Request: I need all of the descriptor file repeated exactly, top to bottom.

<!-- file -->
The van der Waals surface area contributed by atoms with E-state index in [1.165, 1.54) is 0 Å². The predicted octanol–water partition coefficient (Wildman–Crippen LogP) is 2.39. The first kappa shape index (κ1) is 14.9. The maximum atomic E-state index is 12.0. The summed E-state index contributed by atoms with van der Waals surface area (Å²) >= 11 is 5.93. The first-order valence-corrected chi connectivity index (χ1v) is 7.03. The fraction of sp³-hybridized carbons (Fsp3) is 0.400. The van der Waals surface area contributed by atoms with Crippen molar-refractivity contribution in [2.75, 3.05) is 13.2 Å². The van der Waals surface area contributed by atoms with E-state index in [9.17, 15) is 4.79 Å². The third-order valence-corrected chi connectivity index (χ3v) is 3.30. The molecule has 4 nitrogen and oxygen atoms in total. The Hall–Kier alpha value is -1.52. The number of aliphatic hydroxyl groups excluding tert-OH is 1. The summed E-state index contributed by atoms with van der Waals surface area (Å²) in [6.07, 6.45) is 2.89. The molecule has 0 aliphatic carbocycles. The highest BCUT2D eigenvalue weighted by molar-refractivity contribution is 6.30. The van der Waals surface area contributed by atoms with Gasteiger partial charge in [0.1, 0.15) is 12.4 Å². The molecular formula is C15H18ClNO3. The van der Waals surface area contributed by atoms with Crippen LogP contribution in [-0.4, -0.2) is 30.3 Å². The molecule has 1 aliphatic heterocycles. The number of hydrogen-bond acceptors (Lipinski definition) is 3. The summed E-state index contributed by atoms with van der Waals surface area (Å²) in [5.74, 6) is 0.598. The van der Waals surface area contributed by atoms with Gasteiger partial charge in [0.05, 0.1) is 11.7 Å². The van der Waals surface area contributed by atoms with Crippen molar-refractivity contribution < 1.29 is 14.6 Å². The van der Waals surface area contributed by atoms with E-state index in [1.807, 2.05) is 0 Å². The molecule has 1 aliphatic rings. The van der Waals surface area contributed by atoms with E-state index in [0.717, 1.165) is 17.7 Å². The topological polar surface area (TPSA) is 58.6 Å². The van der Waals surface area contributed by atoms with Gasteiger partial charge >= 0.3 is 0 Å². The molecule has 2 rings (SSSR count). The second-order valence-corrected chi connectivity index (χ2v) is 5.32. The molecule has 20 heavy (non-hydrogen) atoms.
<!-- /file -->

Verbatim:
The van der Waals surface area contributed by atoms with E-state index in [1.165, 1.54) is 0 Å². The predicted octanol–water partition coefficient (Wildman–Crippen LogP) is 2.39. The first kappa shape index (κ1) is 14.9. The maximum atomic E-state index is 12.0. The summed E-state index contributed by atoms with van der Waals surface area (Å²) >= 11 is 5.93. The first-order valence-corrected chi connectivity index (χ1v) is 7.03. The fraction of sp³-hybridized carbons (Fsp3) is 0.400. The van der Waals surface area contributed by atoms with Crippen molar-refractivity contribution in [2.75, 3.05) is 13.2 Å². The van der Waals surface area contributed by atoms with E-state index in [9.17, 15) is 4.79 Å². The third-order valence-corrected chi connectivity index (χ3v) is 3.30. The molecule has 4 nitrogen and oxygen atoms in total. The Hall–Kier alpha value is -1.52. The number of aliphatic hydroxyl groups excluding tert-OH is 1. The summed E-state index contributed by atoms with van der Waals surface area (Å²) in [6.07, 6.45) is 2.89. The molecule has 0 aliphatic carbocycles. The highest BCUT2D eigenvalue weighted by molar-refractivity contribution is 6.30. The van der Waals surface area contributed by atoms with Gasteiger partial charge in [0.1, 0.15) is 12.4 Å². The molecular formula is C15H18ClNO3. The van der Waals surface area contributed by atoms with Crippen LogP contribution in [-0.4, -0.2) is 30.3 Å². The molecule has 1 aliphatic heterocycles. The number of hydrogen-bond acceptors (Lipinski definition) is 3. The summed E-state index contributed by atoms with van der Waals surface area (Å²) in [5.74, 6) is 0.598. The van der Waals surface area contributed by atoms with Gasteiger partial charge in [0.05, 0.1) is 11.7 Å². The van der Waals surface area contributed by atoms with Crippen molar-refractivity contribution < 1.29 is 14.6 Å². The van der Waals surface area contributed by atoms with E-state index in [1.807, 2.05) is 0 Å². The molecule has 1 aliphatic rings. The van der Waals surface area contributed by atoms with E-state index in [0.717, 1.165) is 17.7 Å². The topological polar surface area (TPSA) is 58.6 Å². The van der Waals surface area contributed by atoms with Gasteiger partial charge >= 0.3 is 0 Å². The molecule has 2 rings (SSSR count). The second-order valence-corrected chi connectivity index (χ2v) is 5.32. The molecule has 20 heavy (non-hydrogen) atoms.